La Parroquia de San Antonio de Padua is one of my favorites and is located in the San Antonio neighborhood just west of the Instituto Allende at Plaza San Antonio No.1. I have enjoyed going to the candlelight outdoor mass on the Saturday night before Easter. It is also the starting point for the Fiesta de los Locos or Locos Parade held on the weekend nearest June 13 or the feast day of St. Anthony. It is the best place to go and see the costumes and masks prior to the start of the parade that heads downtown.
Templo de Santo Domingo is located at the top of Correo and the Salida Real a Querétaro.
La Capilla Calvario or the Calvary Chapel can be found at the top of Calle San Francisco at the beginning of Salida Real a Querétaro. It is known for the Palm Sunday procession that starts there during Semana Santa or the Way of the Cross procession that ends there on the Wednesday during Semana Santa.
Templo de San Juan de Dios is one my favorites. Located west of the Jardin, it was established in 1770. A hospital was built next door which is now a school. During Semana Santa, it becomes home to the famed statue of Our Lord of the Column or Señor de la Columna which is brought in an overnight procession from the Sanctuary of Atotonilco. On Wednesday of Semana Santa or Easter week, one of my favorite local events is at San Juan de Dios where the statue of Señor de la Columna is brought out again in late afternoon and paraded through the neighborhood. The children in the procession are so precious!
The Church of the Immaculate Conception/Templo de la Purísima Concepción is known locally as Las Monjas or “The Nuns “. Originally built as part of an extensive housing complex, it is currently a convent for nuns of the order of the Immaculate Conception. The church was built between 1755 and 1842, and the elegant dome or cupola was added by Don Zeferino Gutiérrez in 1891. Again based its construction on a historic European site, the church of The Invalids in Paris. Canal 23.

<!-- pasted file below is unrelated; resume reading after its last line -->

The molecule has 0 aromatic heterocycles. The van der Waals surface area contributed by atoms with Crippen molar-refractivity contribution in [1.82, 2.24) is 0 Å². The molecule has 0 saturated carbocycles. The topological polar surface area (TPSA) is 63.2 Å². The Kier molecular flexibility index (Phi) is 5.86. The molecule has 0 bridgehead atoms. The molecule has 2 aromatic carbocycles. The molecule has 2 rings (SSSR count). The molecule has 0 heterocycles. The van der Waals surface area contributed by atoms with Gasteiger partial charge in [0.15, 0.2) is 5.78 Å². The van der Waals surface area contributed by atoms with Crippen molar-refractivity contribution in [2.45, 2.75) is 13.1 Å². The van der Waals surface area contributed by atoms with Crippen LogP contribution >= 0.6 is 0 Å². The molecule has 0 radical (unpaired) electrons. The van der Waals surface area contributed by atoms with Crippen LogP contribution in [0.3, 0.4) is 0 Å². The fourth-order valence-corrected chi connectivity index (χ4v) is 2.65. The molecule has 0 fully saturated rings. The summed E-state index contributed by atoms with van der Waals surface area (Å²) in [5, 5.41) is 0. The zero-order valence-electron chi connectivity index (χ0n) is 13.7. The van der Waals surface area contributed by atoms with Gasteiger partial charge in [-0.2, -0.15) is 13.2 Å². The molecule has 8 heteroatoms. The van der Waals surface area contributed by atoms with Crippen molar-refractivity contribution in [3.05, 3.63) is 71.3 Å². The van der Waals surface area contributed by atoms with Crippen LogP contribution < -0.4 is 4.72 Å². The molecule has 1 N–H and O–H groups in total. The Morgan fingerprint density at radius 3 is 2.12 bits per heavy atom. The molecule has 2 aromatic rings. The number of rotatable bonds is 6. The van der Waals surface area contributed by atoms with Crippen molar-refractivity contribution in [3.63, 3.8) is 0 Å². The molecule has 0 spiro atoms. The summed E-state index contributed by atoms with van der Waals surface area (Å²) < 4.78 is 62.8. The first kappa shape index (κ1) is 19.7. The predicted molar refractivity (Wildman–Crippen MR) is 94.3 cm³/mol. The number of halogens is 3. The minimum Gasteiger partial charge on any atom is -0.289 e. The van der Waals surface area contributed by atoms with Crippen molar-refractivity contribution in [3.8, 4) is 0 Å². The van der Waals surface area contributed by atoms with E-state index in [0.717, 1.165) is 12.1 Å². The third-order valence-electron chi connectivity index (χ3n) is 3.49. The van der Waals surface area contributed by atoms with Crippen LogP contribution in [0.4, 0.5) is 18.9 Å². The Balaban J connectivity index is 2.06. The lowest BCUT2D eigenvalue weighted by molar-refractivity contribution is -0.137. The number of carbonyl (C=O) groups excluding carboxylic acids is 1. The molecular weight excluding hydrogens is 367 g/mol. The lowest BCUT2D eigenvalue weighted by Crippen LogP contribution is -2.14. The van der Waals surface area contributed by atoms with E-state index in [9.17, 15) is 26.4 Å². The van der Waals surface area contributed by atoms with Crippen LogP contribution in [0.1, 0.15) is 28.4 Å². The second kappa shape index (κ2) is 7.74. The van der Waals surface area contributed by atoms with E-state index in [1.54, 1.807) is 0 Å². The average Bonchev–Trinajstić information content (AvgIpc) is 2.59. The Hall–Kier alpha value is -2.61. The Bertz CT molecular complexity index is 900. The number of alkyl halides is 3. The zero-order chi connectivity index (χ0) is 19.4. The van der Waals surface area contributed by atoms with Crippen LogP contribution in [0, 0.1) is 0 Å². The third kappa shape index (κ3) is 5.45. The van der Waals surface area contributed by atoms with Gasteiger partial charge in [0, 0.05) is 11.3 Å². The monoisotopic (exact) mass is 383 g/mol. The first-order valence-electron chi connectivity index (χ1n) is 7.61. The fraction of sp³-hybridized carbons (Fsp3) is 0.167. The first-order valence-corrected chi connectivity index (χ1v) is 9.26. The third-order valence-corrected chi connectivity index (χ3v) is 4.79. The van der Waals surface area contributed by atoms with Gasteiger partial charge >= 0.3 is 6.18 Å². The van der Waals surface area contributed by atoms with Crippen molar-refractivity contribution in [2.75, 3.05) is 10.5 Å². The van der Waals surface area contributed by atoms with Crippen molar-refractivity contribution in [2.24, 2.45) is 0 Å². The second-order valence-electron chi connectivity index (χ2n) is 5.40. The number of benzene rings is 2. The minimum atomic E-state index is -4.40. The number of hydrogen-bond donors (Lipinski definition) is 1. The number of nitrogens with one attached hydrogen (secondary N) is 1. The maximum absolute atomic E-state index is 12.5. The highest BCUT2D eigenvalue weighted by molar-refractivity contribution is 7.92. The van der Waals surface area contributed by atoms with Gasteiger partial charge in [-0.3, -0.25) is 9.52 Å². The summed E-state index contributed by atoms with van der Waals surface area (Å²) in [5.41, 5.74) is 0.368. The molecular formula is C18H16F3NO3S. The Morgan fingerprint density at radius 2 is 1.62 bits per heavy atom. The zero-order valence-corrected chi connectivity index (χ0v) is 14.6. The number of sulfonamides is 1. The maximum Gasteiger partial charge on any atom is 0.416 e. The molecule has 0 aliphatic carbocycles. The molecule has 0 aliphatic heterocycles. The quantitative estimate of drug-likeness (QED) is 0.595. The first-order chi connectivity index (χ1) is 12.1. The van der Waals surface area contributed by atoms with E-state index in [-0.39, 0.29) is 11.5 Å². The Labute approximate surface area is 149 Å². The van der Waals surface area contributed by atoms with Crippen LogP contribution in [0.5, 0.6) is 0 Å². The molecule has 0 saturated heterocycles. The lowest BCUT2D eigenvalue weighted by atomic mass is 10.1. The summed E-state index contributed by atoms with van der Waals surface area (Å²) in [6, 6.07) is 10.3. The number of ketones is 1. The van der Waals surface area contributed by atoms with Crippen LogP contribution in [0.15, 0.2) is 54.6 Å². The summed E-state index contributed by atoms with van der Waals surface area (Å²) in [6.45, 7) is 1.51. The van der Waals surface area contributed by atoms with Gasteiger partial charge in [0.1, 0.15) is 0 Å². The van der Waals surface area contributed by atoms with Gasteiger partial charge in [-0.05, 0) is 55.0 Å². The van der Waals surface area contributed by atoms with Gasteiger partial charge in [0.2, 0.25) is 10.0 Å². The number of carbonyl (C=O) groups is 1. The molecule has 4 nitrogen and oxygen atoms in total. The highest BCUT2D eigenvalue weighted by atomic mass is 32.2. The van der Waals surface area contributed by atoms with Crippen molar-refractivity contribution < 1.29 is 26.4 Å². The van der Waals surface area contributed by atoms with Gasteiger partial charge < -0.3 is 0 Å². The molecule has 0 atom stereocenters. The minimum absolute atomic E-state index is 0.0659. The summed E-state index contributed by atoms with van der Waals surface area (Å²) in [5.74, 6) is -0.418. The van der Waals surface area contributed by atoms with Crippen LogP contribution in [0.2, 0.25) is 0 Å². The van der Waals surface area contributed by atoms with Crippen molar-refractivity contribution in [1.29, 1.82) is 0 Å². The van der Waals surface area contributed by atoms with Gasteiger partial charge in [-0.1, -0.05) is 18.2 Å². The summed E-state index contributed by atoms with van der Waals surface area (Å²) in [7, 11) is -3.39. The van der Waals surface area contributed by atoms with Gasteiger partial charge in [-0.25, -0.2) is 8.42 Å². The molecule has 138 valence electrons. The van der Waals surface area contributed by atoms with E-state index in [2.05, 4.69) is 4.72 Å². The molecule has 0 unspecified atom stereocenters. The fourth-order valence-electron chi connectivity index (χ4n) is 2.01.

The Chapel without a name or Chapel sin Nombre at Del Obraje 4 is a small chapel near the Live Aqua Urban Resort.
Temple of Christ the King, Templo de Cristo Rey H. Colegio Militar, Guadalupe, 37710 San Miguel de Allende, Gto.
Sosnabar is a small village outside of San Miguel to the southeast. The Iglesia Cathólica de Sosnabar is located in the middle of the town.
A short distance away is Jalpa where I enjoyed seeing the Iglesia de Jalpa.
A short distance outside of town and west of the train station, is San Miguel de Viejo. This is a small chapel built near the site of the original settlement of San Miguel. Most scholars agree that it was not the original chapel, but was built between 1720 and 1730.
Construction of the complex started in 1740 by Father Luis Felipe Neri de Alfaro who, according to tradition, was called upon by a vision of Jesus with a crown of thorns on his head and carrying a cross. The main feature, and why you should visit, is the wonderful Mexican Baroque mural work that adorns the main nave and chapels. The paintings have a definite indigenous influence. This was chiefly the work of Antonio Martinez de Pocasangre over a period of thirty years.
Santuario de Atotonilco